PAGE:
“Proud Mary” is definitely not perfect, but it damn sure deserves better than it’s been given.
[This essay contains very minor spoilers for “Proud Mary”]
Don’t believe anyone who fixes their lips, or their fingers, to bad mouth “Proud Mary” and paint it as an irredeemable disaster. It may not be as sleek and polished as similar projects like last year’s horribly convoluted “Atomic Blonde” or other various action-packed features that other actresses like Charlize Theron have starred in, but it’s still a damn good watch.
It is beyond refreshing to see Taraji P. Henson in a role that would typically be given to actresses like Theron, Milla Jovovich, Angelina Jolie, or Scarlett Johansson, but frankly, “Proud Mary” was not made with the kind of resources, care, and attention that Sony Entertainment should have given it. It had a 14 million dollar budget. Compare that to the 30 million for “Atomic Blonde”, 40 million for “Lucy” (2014), and 110 million for “Ghost in the Shell” (2017).
Sony intentionally sabotaged this film, and hurt its own box office numbers. There were no critic screenings held or Thursday night premieres, both of which have become standard at this point. Most egregiously, the few Thursday night premieres that were scheduled were hastily canceled only an hour before the film was set to be screened for early audiences after they had already purchased their tickets. This not only impacts the box office, but also ratings.
Keep in mind that Sony is the studio at the center of the 2014 email hack that revealed the blatant racism and anti-Blackness of Hollywood that audiences and performers of color already knew existed. From insensitive jokes made about former President Obama’s movie preferences — with “Django Unchained”, “12 Years A Slave”, and Kevin Hart films among their insincere guesses — to an attempt to blacklist Denzel Washington from leading roles because “pictures with an African American lead don’t play well overseas, ” a long-held myth that has been disproven again, and again, and again.
Taraji addresses this school of thought herself in her comments about Sony’s flat-out refusal to promote her film.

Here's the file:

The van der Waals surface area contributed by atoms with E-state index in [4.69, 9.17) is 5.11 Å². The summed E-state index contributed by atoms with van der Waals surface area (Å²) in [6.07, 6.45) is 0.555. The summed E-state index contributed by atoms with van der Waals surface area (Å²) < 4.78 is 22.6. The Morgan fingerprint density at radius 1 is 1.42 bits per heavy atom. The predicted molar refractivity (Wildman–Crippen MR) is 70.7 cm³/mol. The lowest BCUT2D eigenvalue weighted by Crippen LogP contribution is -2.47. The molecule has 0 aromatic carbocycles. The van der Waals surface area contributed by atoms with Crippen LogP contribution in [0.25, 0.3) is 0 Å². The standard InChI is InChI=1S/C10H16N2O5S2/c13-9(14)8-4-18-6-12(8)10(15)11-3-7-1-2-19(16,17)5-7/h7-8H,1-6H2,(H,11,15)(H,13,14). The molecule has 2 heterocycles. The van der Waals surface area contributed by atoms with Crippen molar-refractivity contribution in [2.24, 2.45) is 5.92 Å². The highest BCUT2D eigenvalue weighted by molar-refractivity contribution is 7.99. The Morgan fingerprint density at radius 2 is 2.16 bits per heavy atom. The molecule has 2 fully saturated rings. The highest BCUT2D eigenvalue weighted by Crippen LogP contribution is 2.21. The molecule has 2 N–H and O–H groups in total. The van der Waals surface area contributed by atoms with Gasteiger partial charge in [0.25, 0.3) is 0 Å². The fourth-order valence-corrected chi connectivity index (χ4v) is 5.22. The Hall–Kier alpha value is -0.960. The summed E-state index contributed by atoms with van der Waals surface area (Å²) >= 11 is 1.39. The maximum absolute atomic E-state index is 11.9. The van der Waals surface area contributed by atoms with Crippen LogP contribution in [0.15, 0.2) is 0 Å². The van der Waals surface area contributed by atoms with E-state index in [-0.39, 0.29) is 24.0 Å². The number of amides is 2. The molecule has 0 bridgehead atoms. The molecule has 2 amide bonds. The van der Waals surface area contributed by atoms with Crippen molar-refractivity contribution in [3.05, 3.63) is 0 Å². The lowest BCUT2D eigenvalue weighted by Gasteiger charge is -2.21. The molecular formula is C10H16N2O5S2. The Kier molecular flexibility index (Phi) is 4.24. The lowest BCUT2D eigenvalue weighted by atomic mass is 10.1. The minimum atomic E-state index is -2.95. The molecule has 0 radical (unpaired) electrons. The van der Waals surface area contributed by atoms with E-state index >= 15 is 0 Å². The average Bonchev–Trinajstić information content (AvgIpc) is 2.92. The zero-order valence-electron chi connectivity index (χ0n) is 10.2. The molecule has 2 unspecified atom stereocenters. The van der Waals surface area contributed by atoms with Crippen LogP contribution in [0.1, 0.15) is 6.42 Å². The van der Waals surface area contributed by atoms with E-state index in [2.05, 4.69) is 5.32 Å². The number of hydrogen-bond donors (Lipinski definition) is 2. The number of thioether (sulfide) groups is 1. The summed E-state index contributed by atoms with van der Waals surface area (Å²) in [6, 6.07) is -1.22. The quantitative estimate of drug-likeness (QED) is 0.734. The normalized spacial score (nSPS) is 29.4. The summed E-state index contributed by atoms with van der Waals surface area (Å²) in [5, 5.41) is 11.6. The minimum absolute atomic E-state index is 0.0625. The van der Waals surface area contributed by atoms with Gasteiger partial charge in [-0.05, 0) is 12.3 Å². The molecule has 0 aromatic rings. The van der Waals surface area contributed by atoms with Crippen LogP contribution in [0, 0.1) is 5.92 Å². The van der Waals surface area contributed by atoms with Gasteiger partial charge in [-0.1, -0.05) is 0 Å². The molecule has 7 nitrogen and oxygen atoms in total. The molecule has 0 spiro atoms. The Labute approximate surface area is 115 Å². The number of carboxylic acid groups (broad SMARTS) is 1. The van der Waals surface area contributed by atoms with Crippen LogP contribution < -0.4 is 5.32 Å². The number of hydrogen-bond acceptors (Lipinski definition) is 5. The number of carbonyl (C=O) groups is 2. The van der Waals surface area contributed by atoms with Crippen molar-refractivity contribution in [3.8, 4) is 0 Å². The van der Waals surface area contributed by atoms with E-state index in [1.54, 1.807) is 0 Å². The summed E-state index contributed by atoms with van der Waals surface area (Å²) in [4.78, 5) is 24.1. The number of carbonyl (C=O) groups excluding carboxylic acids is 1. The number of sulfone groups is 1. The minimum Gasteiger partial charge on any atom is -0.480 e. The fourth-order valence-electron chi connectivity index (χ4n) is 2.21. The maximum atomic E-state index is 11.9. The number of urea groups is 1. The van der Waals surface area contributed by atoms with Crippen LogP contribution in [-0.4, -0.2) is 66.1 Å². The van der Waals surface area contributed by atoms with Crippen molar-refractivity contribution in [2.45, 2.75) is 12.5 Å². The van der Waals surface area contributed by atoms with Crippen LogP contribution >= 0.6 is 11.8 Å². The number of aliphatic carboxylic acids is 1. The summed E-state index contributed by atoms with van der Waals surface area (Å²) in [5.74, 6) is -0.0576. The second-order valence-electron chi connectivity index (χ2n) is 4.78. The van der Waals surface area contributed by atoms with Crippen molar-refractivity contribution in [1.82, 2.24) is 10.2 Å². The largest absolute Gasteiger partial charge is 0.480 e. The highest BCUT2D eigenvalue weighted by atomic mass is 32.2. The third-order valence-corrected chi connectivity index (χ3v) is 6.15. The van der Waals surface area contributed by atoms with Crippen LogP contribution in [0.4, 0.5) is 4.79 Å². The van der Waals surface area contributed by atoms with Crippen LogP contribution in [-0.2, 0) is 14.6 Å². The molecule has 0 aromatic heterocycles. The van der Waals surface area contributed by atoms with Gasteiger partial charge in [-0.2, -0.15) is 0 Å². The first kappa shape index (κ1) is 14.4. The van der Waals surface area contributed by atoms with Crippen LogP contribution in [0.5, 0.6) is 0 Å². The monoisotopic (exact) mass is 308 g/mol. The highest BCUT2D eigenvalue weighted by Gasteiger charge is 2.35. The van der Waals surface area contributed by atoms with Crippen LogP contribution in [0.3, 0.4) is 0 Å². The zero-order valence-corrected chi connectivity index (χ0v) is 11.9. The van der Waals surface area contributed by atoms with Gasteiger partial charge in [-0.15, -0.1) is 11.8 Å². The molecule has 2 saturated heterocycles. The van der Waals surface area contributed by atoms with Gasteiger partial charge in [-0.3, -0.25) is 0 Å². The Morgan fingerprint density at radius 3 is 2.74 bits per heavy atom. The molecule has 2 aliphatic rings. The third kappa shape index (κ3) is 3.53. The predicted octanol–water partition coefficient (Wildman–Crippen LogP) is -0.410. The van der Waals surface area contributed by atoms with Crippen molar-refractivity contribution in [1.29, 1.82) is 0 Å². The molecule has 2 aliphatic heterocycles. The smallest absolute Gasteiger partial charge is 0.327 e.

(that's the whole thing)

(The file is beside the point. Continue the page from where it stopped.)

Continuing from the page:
“[Studios] never expect [black films] to do well overseas,” she says. “Meanwhile, you go overseas and what do you see? People trying to look like African-Americans with Afros and dressing in hip-hop fashions. To say that black culture doesn’t sell well overseas, that’s a lie. Somebody just doesn’t want to do their job and promote the film overseas.”
Dissenting reviews of the film and Taraji’s performance in it oscillate between insisting that Sony buried the film out of shame for how terrible it allegedly is — calling it “bad filmmaking” without properly and fully contextualizing the lack of care it received from Sony in the first place — and the criticism that “Proud Mary” doesn’t allow Taraji to deliver the same kind of performance that she did for projects like “Hidden Figures” (2016) — demanding something from her that this kind of role does not need. This feels very much like a case of moving the goal post.
It would not be a reach to say that Sony simply had no faith in a film led by a Black woman in the arena of women-led action films that has been dominated by white women for many years, despite Pam Grier’s role in pioneering this subgenre as Foxy Brown during the Blaxploitation Era of the 1970s. Consider just how many assassin/secret agent/hitwoman/badass fighter flicks already we have starring white actresses and the amount of press they have received both before and after their release. Contrast this with the treatment of “Proud Mary” and the disconnect is exceedingly apparent.
“Proud Mary” feels like an attempt at reclaiming that Blaxploitation Era aesthetic by placing Taraji at the center. A Black woman on the screen allowed me to see myself in this story in a way that the likes of “Atomic Blonde” never could. I identified with her. I understood her. I connected with her.
Mary is a complex and multifaceted antiheroine who is aware of her faults and knows when she’s fucked up. As the reluctant princess of a crime family, she is a hitwoman with secrets and aspirations to become something more. When she crosses paths with Danny, a fearless and precocious kid, her desire to change her life grows and she hopes to change his as well.
With Danny, she is a comforting, caring Black Auntie who is always trying to feed you, but also don’t take no shit, drinks Hennessy straight from the bottle, and casually delivers tried and true Black American proverbs like, “If you stay ready, you ain’t gotta get ready.”
Danny is smart and defiant, an even match for Mary’s own stubbornness and sarcastic demeanor. Together, the two have great chemistry and establish rapport quickly. They identify with each other and find a common ground where the stakes are high and the motivations are clear. They just want to make it out alive.
Rarely do Black women get to see ourselves on-screen as anything other than Beasts of Burden, mules, or pitiful figures. Taraji hopes that we will start seeing more of Black women at the forefront of action films again, and so do I. Ask Black women how we felt watching “Proud Mary” in theaters and we will plainly tell you: Powerful, affirmed, seen, and of course, proud.
The story is simple and familiar, the action isn’t high-octane, and the fight choreography isn’t elegant. There’s plenty more that went wrong in the filmmaking process with this project, but it is ultimately still a fun watch, and many of its issues could have been easily remedied by Sony being more invested in a Black woman-led action film. “Proud Mary” is definitely not perfect, but it damn sure deserves better than it’s been given.